Digital signage

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A video clip of a digital sign in the USA

Digital signage is electronic signage that uses LCD, LED, or projection to display content such as digital images, video, streaming media, and information. It may be used in public spaces, transportation systems, museums, stadiums, retail stores, hotels, restaurants, and corporate buildings, to provide wayfinding, exhibitions, marketing, and outdoor advertising.

Digital content[edit]

Digital content displayed on the signage may be presented in one of the following formats:

  • Text - Scrolling text. Either scrolling text, or text dynamically updated via external newsfeed source.
  • Images - Scrolling images, usually in the format of digital advertisement posters
  • Video - Usually in the format of commercial TV advertisements.
  • Interactive interfaces - Combining with touch screen and Kinect sensors, it allows two ways communications with the users.

Digital content creation[edit]

Content is typically designed through specialist firms. However, they are often deemed expensive.[1] The Digital Signage Federation, the Digital Screenmedia Association, the Digital Place-based Advertising Association and OVAB Europe are some of the non-profit industry trade groups representing firms and professionals in the digital signage market. Nowadays, digital content can be created easily via Content Management System.[clarification needed] Its control panel has built-in tools which allow advertisers to combine audio, video, image and interactivity easily by themselves.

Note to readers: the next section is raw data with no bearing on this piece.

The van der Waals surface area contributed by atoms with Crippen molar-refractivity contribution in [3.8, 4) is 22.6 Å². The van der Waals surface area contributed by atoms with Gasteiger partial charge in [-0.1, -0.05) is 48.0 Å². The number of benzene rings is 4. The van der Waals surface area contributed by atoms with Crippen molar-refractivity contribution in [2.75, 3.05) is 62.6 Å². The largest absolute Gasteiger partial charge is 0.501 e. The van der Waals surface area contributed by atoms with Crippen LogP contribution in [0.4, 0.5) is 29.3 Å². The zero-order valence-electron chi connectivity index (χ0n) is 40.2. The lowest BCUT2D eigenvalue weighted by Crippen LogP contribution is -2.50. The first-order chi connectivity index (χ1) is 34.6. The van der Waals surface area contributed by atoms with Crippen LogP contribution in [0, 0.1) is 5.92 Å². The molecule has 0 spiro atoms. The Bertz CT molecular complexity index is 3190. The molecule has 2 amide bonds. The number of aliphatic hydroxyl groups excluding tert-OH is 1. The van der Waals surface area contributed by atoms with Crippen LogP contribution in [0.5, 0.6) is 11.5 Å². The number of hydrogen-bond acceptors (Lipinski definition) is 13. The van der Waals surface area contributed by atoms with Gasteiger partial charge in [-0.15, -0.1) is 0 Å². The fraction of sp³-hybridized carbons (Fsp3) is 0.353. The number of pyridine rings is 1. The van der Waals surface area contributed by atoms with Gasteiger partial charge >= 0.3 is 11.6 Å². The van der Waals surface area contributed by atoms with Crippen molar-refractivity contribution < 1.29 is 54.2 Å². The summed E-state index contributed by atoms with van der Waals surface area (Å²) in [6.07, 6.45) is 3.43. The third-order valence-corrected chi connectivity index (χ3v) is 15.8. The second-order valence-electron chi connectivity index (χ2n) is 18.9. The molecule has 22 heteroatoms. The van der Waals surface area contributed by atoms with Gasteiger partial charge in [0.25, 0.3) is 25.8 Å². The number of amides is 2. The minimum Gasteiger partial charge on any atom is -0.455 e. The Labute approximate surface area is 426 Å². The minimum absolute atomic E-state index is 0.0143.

China leads the world in the number of digital sign displays deployed and number of NASDAQ IPOs. Total revenue from the digital sign equipment market in the United States – including hardware, software, installation, and maintenance—is expected to grow by about 33% in 2009.[2] Another source for information on digital sign displays and impressions (the number of times a viewer reads/views digital sign), is a report provided by Nielsen, the "4th Screen Network Audience Report". In it Nielsen identifies that digital screens in the "fourth screen" category in the US generated over 237 million monthly exposures to persons over the age of 18. The report identifies Screenvision, NCM, Captivate, GSTV and IndoorDirect as among the companies that are leaders in the fourth screen category. Nielsen estimates these 237 million+ exposures translate into more than half (54%) of the adult population being exposed to a place-based video advertisement during the period measured.[3]

Common applications[edit]

Digital signage in the Warner Village Cinemas in Taipei
Digital signage in a pharmacy store
  • Public information – news, weather, traffic and local (location specific) information, such as building directory with map, fire exits and traveler information.
  • Public transportation - With growing connectivity availability, there is a growing trend for adding digital signage inside taxis, buses, trains and planes.
  • Internal information - corporate messages, such as health and safety items, and news.
  • Menu information – pricing, photos, ingredients, and other information about the food(s) being offered, including nutritional facts.
  • Fashion store dressing room – Helps shoppers to choose dresses inside a fashion store [4]


JPEG images and MPEG4 videos remain the dominant digital content formats for the digital signage industry. For interactive content, HTML5 and Unity3D are widely used due to their popularity among web developers and multimedia designers.

There are a number of technologies which are hoped[by whom?] to have improve standardisation and interoperability of the digital Signage industry, such as SMIL and POPAI.

See also[edit]


  1. ^ "ISE DOOH Business Conference Presentation". DailyDOOH. Retrieved 2009-03-09. 
  2. ^ "US Digital Signage Market to Grow by One Third in 2009". ABI Research. Retrieved 2009-03-17. 
  3. ^ Joe Mandese, MediaPost News,April 13,
  4. ^ Bianca Heyward (2015-11-20). "Ralph Lauren - Smart Mirrors, Dressing Room, Clueless". Retrieved 2015-12-02. 

External links[edit]